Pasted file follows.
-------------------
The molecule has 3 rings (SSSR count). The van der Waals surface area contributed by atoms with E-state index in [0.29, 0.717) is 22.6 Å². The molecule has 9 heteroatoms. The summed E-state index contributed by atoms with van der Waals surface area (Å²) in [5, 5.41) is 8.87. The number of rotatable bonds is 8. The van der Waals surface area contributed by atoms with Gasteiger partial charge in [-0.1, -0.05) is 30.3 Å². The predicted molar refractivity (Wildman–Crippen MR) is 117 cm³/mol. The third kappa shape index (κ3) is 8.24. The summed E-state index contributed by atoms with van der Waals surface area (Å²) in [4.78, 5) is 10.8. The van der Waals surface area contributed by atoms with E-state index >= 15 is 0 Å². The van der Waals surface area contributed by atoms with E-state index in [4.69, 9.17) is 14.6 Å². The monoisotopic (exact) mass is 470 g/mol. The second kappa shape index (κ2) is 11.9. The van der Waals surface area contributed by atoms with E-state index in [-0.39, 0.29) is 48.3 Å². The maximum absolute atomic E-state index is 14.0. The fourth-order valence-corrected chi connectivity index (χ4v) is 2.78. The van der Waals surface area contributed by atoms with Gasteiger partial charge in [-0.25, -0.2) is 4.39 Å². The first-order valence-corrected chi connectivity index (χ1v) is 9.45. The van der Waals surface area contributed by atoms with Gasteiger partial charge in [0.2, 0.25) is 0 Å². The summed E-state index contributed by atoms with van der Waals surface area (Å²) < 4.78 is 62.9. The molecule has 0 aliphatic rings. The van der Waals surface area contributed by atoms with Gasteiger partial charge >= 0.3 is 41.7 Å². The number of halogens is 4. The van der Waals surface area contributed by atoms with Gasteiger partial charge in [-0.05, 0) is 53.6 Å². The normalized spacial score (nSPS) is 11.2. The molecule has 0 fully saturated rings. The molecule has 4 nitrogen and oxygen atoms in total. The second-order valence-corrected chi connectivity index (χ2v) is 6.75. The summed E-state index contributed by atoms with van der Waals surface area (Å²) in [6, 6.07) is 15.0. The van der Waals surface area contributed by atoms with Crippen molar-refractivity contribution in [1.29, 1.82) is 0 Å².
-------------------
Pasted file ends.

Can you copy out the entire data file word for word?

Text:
The molecule has 3 rings (SSSR count). The van der Waals surface area contributed by atoms with E-state index in [0.29, 0.717) is 22.6 Å². The molecule has 9 heteroatoms. The summed E-state index contributed by atoms with van der Waals surface area (Å²) in [5, 5.41) is 8.87. The number of rotatable bonds is 8. The van der Waals surface area contributed by atoms with Gasteiger partial charge in [-0.1, -0.05) is 30.3 Å². The predicted molar refractivity (Wildman–Crippen MR) is 117 cm³/mol. The third kappa shape index (κ3) is 8.24. The summed E-state index contributed by atoms with van der Waals surface area (Å²) in [4.78, 5) is 10.8. The van der Waals surface area contributed by atoms with E-state index >= 15 is 0 Å². The van der Waals surface area contributed by atoms with E-state index in [4.69, 9.17) is 14.6 Å². The monoisotopic (exact) mass is 470 g/mol. The second kappa shape index (κ2) is 11.9. The van der Waals surface area contributed by atoms with E-state index in [-0.39, 0.29) is 48.3 Å². The maximum absolute atomic E-state index is 14.0. The fourth-order valence-corrected chi connectivity index (χ4v) is 2.78. The van der Waals surface area contributed by atoms with Gasteiger partial charge in [-0.25, -0.2) is 4.39 Å². The first-order valence-corrected chi connectivity index (χ1v) is 9.45. The van der Waals surface area contributed by atoms with Gasteiger partial charge in [0.2, 0.25) is 0 Å². The summed E-state index contributed by atoms with van der Waals surface area (Å²) < 4.78 is 62.9. The molecule has 0 aliphatic rings. The van der Waals surface area contributed by atoms with Gasteiger partial charge >= 0.3 is 41.7 Å². The number of halogens is 4. The van der Waals surface area contributed by atoms with Gasteiger partial charge in [-0.05, 0) is 53.6 Å². The normalized spacial score (nSPS) is 11.2. The molecule has 0 fully saturated rings. The molecule has 4 nitrogen and oxygen atoms in total. The second-order valence-corrected chi connectivity index (χ2v) is 6.75. The summed E-state index contributed by atoms with van der Waals surface area (Å²) in [6, 6.07) is 15.0. The van der Waals surface area contributed by atoms with Crippen molar-refractivity contribution in [1.29, 1.82) is 0 Å².